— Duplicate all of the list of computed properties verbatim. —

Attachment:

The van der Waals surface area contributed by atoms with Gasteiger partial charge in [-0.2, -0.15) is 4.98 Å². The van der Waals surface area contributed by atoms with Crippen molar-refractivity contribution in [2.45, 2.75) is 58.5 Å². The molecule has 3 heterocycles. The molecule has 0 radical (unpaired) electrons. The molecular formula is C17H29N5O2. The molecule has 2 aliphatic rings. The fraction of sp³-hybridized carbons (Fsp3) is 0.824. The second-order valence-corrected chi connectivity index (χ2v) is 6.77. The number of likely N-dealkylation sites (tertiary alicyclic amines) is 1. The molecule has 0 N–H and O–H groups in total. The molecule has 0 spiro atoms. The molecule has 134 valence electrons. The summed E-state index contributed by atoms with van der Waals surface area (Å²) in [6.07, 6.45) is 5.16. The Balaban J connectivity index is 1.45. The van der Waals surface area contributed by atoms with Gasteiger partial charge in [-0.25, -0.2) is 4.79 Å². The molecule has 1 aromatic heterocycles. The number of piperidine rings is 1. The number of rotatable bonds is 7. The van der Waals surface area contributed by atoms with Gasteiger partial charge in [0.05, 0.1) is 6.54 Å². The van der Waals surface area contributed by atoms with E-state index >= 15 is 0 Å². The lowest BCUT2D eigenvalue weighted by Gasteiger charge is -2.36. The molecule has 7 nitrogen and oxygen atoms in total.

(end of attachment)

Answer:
The van der Waals surface area contributed by atoms with Gasteiger partial charge in [-0.2, -0.15) is 4.98 Å². The van der Waals surface area contributed by atoms with Crippen molar-refractivity contribution in [2.45, 2.75) is 58.5 Å². The molecule has 3 heterocycles. The molecule has 0 radical (unpaired) electrons. The molecular formula is C17H29N5O2. The molecule has 2 aliphatic rings. The fraction of sp³-hybridized carbons (Fsp3) is 0.824. The second-order valence-corrected chi connectivity index (χ2v) is 6.77. The number of likely N-dealkylation sites (tertiary alicyclic amines) is 1. The molecule has 0 N–H and O–H groups in total. The molecule has 0 spiro atoms. The molecule has 134 valence electrons. The summed E-state index contributed by atoms with van der Waals surface area (Å²) in [6.07, 6.45) is 5.16. The Balaban J connectivity index is 1.45. The van der Waals surface area contributed by atoms with Gasteiger partial charge in [-0.25, -0.2) is 4.79 Å². The molecule has 1 aromatic heterocycles. The number of piperidine rings is 1. The number of rotatable bonds is 7. The van der Waals surface area contributed by atoms with Gasteiger partial charge in [0.05, 0.1) is 6.54 Å². The van der Waals surface area contributed by atoms with E-state index >= 15 is 0 Å². The lowest BCUT2D eigenvalue weighted by Gasteiger charge is -2.36. The molecule has 7 nitrogen and oxygen atoms in total.